Engagement is an exciting time, but soon the same question keeps popping up:
"So when's the big day?"
You start your initial wedding planning research and discover that you like the idea of a winter wedding.
But before you and your fiance settle on a winter wedding date, you need to make sure you've considered the pros and cons. Review this list of the top five concerns about (and some reasons for) a winter wedding!
Weather is, and always will be, the number one concern when planning a winter wedding (yes, even in warmer areas).
If you would like to get married in a colder climate that tends to get snow and ice, like many New York weddings, decide right now if you are willing to deal with that and everything that could happen.
For example, you'll need to entertain the idea of purchasing wedding insurance should you need to cancel or postpone your wedding because of a blizzard. You'll have to talk to every single one of your vendors about this possibility, too.
And in warmer climates, you may not have to worry about snow or ice, but often times these regions deal with their own problems, like heavy fog or rain.
Make sure that you know these hazards are not something you can control. However, there are many options you do have power over, such as...
Location obviously affects the weather you will have at your winter wedding, and the truth is that many wedding planners and websites will tell you to stay away from winter weddings because of the fickleness of the weather.
But there's a plus side to winter wedding locations and the venues you can pick from.
If you have always loved the idea of having a lavish indoor wedding, like at an estate or mansion, there's no better time to do so than during the winter. Guests will love feeling cozy and warm indoors, and you won't have to worry as much about the weather outside other than making sure guests can actually get to where they need to be.
There's also the benefit of having some venues already being decorated in your wedding's intended themes or colors, especially if you're going to stick with a holiday-inspired theme. You can save a lot of money this way.
You actually have quite the wide range of choices for winter wedding venues, and if you go with one like an estate, you're most likely going to have a wedding your guests will never forget despite the weather outside.
The comfort of your guests as well as your own is a big consideration when choosing to have and plan a winter wedding.
This goes hand-in-hand with the weather issue. No one wants to be too cold, too wet, or too frustrated because of the weather.
As long as you plan ahead, though, you should be just fine.
You'll need to be ready to provide whatever amenities necessary to keep everyone happy. For you and your bridal party, this means having appropriate attire on (like close-toed shoes and coats) as well as providing hydration due to the dry conditions.
For guests, this means you may need to bring blankets or pashminas for guests who get cold, put down lots of mats to catch tracked-in snow, and provide coat racks and chairs for easy garment removal and donning.
You even want to make sure your venue also has good ventilation so guests don't get too stuffy or warm!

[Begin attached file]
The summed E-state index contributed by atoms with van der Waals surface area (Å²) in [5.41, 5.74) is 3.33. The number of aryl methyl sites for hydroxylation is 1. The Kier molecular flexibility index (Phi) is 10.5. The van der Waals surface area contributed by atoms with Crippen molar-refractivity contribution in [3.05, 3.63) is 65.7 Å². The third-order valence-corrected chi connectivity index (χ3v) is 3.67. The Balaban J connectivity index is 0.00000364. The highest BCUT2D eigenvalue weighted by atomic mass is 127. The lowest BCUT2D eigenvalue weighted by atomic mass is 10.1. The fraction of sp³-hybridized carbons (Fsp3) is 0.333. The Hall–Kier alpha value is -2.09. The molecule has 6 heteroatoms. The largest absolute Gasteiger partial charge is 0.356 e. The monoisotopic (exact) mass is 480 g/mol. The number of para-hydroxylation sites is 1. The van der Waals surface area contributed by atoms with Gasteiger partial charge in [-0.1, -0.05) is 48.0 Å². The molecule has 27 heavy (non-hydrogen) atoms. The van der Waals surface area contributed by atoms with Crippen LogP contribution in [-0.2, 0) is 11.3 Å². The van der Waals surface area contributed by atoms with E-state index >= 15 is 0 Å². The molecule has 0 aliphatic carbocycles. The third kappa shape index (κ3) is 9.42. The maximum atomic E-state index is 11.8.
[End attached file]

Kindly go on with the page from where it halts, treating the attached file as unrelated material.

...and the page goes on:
Your best bet is to pick one venue where you can host both the wedding and the reception to avoid having guests go outside to their cars and driving somewhere new on potentially dangerous roads.
Also, you'll want to consider how far away the nearest lodging is - closer hotels ensure more guests will be able to come despite weather concerns.
Winter is usually the time when people make travel plans to see relatives. So a winter wedding makes it easier on them, right?
Not necessarily. Consider these situations:
-- Some guests, especially elderly or disabled ones, will decline to come because they are worried about the weather conditions and their comfort.
-- Others will not like that your wedding interferes with their previous travel plans, and will not want to come.
-- Finally, some people simply may not be able to afford to come to your wedding if their budget is tight (it is an expensive time of the year what with flights and gifts and all).
When considering a winter wedding, you should look at your guest list and decide just how many people you actually want to come. If you don't care that over half will possibly reject your invitation, go right ahead with your planning.
However, if you are worried that even 30% of your guests will certainly say no because you're having a winter wedding, you need to reconsider the time of year you host your wedding.
This is usually the most celebrated and most popular reason for getting married in the winter.
Because most couples prefer to get married in the spring, summer, or fall, vendors tend to have lower prices during the winter time, or they could be willing to reduce costs because they'd rather have you booked than not have work at all.
If you're excited about this prospect, just remember to ask your vendors before you book them what would happen should you need to cancel or reschedule due to weather.
However, not everything is cheaper during the winter. Many times flower prices can skyrocket because many are not in season. You of course have wedding bouquet alternatives, but this is something you still need to think about in advance.
Also, because winter travel can be expensive, decide if you're okay having a honeymoon take place a week or maybe even a month after your wedding. Ticket prices will be cheaper, and you'll enjoy your time in French Polynesia far better knowing you saved another $1000 for waiting.
As long as you realize that these five elements can make or break a winter wedding, you can set your date and move ahead with proper winter wedding planning!
Are there any other winter wedding planning concerns we have missed here?
Why did you decide to have a winter wedding?
Let us know in the comments below!